New developments of a cloud classification scheme based on histogram clustering by a statistical method are presented. Use of time series of geostationary satellite pictures as well as for construction of composite images representative of the surface properties and then for the identification of significative cloud classes is discussed. Spatial variances are introduced as additional parameters of the classification, with the aim to better separate clouds from the surface and the different kinds of more or less homogeneous cloud classes.
L. Fairhead, J.-E. Arlot, Y. Jannot, and W. Thuillot. A catalogue of occultation observations of the Galilean satellites of Jupiter. , 68:81-102, February 1987. [ bib | ADS link ]
A collection of 4411 observations of occultations of Jupiter's Galilean satellites, obtained between 1836 and 1972, have been reduced to UT time scale and compared to predictions arising from three current theories. The method for obtaining time residuals, the differences between the observed and predicted values, is described. Although the present data are obtained from visual observations, the residuals obtained here show that these observations are accurate enough to provide information on the long term behavior of the Galilean satellites.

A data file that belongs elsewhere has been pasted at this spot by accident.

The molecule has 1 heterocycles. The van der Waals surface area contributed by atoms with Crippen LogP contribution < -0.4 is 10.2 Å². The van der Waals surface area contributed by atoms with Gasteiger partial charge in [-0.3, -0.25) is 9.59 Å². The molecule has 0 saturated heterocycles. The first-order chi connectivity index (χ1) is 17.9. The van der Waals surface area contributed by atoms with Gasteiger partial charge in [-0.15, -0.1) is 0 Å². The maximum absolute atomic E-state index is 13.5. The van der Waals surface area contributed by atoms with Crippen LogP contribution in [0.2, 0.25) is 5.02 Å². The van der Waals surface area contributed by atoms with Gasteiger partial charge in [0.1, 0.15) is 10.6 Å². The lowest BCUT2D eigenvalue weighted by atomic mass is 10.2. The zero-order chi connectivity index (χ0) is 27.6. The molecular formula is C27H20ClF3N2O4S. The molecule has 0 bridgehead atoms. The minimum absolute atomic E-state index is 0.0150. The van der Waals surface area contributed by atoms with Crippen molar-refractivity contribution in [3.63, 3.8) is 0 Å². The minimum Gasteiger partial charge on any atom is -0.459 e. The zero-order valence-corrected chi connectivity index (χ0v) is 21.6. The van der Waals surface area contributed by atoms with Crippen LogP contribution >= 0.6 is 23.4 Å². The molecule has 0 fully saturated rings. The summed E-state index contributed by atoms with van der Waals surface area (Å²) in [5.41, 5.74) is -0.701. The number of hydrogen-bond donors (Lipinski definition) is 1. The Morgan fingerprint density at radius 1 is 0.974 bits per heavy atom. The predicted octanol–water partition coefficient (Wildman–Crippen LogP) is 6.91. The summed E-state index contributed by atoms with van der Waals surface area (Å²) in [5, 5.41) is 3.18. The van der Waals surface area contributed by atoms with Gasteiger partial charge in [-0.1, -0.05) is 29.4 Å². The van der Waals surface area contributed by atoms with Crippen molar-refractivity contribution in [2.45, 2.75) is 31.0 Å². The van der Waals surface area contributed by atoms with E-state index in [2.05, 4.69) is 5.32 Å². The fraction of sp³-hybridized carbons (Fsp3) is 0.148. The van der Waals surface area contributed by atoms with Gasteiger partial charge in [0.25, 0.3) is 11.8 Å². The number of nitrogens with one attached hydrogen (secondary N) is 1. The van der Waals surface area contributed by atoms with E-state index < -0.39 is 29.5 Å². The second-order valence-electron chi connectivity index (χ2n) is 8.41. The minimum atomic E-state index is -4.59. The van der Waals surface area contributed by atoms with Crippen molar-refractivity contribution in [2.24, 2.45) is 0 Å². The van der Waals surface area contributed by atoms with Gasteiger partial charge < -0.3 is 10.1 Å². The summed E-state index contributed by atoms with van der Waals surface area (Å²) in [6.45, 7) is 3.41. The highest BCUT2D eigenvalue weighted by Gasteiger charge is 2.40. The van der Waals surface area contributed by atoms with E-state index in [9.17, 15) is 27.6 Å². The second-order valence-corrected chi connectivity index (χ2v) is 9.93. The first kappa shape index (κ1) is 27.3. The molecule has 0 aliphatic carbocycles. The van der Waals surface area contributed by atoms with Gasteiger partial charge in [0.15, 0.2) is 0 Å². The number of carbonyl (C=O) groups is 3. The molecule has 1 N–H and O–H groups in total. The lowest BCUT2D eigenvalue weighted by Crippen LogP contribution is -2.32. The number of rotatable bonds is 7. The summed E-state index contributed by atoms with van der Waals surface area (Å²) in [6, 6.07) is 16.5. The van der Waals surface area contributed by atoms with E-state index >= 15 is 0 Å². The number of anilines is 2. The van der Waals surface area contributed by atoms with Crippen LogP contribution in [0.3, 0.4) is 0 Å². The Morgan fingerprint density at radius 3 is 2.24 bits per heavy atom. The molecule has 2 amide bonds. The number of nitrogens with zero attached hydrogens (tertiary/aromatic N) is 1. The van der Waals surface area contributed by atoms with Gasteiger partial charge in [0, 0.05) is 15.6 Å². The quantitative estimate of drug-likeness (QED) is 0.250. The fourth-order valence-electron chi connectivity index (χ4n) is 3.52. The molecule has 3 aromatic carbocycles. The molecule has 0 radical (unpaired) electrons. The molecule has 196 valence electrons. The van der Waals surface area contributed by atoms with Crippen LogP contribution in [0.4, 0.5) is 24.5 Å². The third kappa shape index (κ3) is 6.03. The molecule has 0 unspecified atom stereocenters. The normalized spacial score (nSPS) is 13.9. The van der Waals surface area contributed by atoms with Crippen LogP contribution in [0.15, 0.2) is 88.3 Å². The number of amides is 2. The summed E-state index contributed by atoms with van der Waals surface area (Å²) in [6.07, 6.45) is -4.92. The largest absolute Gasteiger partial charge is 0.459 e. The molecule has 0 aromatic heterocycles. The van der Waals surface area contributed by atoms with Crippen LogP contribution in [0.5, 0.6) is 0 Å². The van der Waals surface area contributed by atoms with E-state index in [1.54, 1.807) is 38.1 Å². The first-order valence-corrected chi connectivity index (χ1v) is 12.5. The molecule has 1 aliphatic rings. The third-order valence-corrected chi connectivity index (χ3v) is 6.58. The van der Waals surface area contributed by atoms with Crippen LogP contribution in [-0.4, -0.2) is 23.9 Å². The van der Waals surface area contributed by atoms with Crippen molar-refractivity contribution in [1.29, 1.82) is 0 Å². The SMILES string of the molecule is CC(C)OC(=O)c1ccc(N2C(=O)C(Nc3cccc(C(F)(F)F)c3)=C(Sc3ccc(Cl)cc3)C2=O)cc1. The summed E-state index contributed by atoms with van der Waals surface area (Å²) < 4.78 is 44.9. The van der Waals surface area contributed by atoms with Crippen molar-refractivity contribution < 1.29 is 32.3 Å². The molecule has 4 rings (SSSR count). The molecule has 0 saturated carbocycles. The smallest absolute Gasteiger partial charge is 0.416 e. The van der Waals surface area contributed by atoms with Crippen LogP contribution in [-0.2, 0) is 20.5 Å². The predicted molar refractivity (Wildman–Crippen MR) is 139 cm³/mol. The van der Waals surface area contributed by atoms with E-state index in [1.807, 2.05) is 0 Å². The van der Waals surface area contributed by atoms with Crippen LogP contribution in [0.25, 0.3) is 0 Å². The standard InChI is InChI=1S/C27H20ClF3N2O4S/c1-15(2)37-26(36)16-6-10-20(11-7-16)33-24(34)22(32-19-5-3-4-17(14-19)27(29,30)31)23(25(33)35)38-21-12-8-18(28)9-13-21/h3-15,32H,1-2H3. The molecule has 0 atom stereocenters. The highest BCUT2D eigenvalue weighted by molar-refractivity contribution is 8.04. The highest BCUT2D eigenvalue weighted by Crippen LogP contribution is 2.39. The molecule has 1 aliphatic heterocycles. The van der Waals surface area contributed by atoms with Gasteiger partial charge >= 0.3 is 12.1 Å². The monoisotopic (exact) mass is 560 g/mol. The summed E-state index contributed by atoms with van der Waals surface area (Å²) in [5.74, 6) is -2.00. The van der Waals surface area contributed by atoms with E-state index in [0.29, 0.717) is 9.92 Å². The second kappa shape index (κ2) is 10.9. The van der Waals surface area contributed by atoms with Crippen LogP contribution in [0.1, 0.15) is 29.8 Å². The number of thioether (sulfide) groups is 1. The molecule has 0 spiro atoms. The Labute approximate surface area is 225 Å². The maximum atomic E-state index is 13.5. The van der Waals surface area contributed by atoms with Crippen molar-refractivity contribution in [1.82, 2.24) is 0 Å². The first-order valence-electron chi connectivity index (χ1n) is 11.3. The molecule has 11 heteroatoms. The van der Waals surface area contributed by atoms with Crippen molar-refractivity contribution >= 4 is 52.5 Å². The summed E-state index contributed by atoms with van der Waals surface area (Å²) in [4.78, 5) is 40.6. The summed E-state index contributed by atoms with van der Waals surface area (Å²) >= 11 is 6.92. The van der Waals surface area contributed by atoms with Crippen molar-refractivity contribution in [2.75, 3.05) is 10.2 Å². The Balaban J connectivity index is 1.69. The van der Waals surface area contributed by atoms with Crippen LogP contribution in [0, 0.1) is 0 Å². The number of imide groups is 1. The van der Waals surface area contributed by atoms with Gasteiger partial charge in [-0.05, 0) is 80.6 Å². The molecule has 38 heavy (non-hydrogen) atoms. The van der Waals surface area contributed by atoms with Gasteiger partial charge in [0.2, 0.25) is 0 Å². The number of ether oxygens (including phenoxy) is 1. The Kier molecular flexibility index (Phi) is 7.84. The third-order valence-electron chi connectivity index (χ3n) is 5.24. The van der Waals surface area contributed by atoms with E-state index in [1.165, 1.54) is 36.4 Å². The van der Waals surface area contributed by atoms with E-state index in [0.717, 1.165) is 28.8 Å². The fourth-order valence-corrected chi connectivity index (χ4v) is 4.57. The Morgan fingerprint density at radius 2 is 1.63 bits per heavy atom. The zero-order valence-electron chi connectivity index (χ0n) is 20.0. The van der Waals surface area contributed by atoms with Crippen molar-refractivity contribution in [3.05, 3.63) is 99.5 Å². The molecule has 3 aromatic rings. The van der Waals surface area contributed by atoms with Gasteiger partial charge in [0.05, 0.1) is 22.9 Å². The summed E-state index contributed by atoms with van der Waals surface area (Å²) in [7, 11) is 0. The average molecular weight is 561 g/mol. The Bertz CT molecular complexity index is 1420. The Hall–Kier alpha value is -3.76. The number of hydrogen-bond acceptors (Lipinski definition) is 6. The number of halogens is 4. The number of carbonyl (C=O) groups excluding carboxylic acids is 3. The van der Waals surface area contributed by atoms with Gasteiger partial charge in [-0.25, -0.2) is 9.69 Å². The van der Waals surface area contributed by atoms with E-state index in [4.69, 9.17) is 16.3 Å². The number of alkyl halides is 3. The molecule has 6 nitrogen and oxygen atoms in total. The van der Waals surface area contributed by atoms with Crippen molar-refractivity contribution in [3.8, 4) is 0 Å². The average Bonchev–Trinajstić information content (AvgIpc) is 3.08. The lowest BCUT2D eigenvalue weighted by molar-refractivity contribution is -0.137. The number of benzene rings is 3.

L. Picon, M. Desbois, and G. Sèze. Use of meteosat ISCCP B2 data for the study of interannual variations of climatic elements in Africa. Advances in Space Research, 7:199-202, 1987. [ bib | DOI | ADS link ]
Composite monthly images corresponding to West African rainy seasons of 1983, 1984, and 1985, have been constructed from ISCCP B2 Meteosat data. Average and standard deviation images from thermal infrared and water vapor channels are studied. In the thermal infrared, differences between the three years appear principally in the mean structure of the ITCZ, North-South extend, northward boundary, longitudinal variations of the convection. In the water vapor channel, well defined “dry” areas appear, showing the location and extent of subsidence regions on a large scale. These locations and extents also vary from year to year.
T. Kayiranga, M. Desbois, and L. Picon. Diurnal variations of convective cloudiness in tropical Africa observed with Meteosat ISCCP B2 data. Advances in Space Research, 7:163-166, 1987. [ bib | DOI | ADS link ]